KUALA LUMPUR, April 1 – The search for a missing Malaysian airliner entered its 25th day today, with 10 aircraft and nine ships looking for the Boeing 777-200 plane of Malaysia Airlines (MAS) believed to have gone down in the southern Indian Ocean on March 8. The search for the missing flight, MH370, is being conducted out of Perth, Australia, which, at 1,800 km, is the closest to the area of search in the Indian Ocean. The Australian Maritime Safety Authority (AMSA) said the search area for today’s operation covered about 120,000 sq km.

The weather in the search area was expected to be poor, with areas of low visibility, it added. The 10 planes involved in today’s operation are two Royal Australian Air Force P-3 Orion, two Malaysian C-130, a Chinese Ilyushin IL-76, a United States Navy P-8 Poseidon, a Japanese Gulfstream jet, a Republic of Korea P-3 Orion, a Royal New Zealand Air Force P-3 and a Japanese P-3 Orion.

“Nine ships have been tasked to search in four separate areas. The Australian defence vessel, Ocean Shield, departed (the naval base) HMAS Stirling on Monday night, with a pinger locator,” it said in a statement on its website Tuesday. On Monday, Australia also established a Joint Agency Coordination Centre (JACC) led by Air Chief Marshal (Rtd) Angus Houston in Perth to effectively communicate Australian government activities in relation to the search and recovery operation.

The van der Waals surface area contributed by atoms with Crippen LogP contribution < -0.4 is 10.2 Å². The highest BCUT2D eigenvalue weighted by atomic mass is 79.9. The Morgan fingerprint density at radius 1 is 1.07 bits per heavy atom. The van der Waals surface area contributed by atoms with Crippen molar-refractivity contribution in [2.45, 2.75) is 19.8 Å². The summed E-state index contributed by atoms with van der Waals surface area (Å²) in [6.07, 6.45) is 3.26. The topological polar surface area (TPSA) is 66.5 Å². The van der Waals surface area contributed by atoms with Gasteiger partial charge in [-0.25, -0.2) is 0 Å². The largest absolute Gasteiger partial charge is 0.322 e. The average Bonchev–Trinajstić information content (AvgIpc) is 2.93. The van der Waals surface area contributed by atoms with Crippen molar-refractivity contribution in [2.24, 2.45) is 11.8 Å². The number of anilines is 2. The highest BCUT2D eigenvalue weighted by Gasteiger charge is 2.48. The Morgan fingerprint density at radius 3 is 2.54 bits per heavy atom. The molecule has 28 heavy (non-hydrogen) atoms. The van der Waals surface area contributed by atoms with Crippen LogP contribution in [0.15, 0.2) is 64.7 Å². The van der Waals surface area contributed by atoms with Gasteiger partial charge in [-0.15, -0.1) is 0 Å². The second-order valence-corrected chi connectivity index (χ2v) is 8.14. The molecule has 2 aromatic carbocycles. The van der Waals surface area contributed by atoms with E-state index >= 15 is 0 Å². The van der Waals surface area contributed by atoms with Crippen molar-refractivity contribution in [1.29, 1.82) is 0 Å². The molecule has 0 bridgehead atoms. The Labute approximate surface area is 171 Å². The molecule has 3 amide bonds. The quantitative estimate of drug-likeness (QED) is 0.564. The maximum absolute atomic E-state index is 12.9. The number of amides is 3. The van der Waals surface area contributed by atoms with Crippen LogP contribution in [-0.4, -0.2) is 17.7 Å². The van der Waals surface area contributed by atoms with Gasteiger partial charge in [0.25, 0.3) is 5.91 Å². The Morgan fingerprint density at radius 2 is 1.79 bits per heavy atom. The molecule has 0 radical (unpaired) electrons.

JACC is also aimed at ensuring that the public and other stakeholders, particularly families of the passengers and crew, are well-informed of the progress of the investigation into the missing flight. Flight MH370, carrying 227 passengers and 12 crew, left the KL International Airport at 12.41 am on March 8 and disappeared from radar screens about an hour later while over the South China Sea. It was to have landed in Beijing at 6.30 am on the same day.

A multinational search was mounted for the aircraft, first in the South China Sea and then, after it was learned that the plane had veered off course, along two corridors – the northern corridor stretching from the border of Kazakhstan and Turkmenistan to northern Thailand and the southern corridor, from Indonesia to the southern Indian Ocean.

Following an unprecedented type of analysis of satellite data, United Kingdom satellite telecommunications company Inmarsat and the UK Air Accidents Investigation Branch (AAIB) concluded that Flight MH370 flew along the southern corridor and that its last position was in the middle of the Indian Ocean, west of Perth, Australia. Prime Minister Datuk Seri Najib Tun Razak then announced on March 24, seventeen days after the disappearance of the aircraft, that Flight MH370 “ended in the southern Indian Ocean”.

Leave a Reply

This site uses Akismet to reduce spam. Learn how your comment data is processed.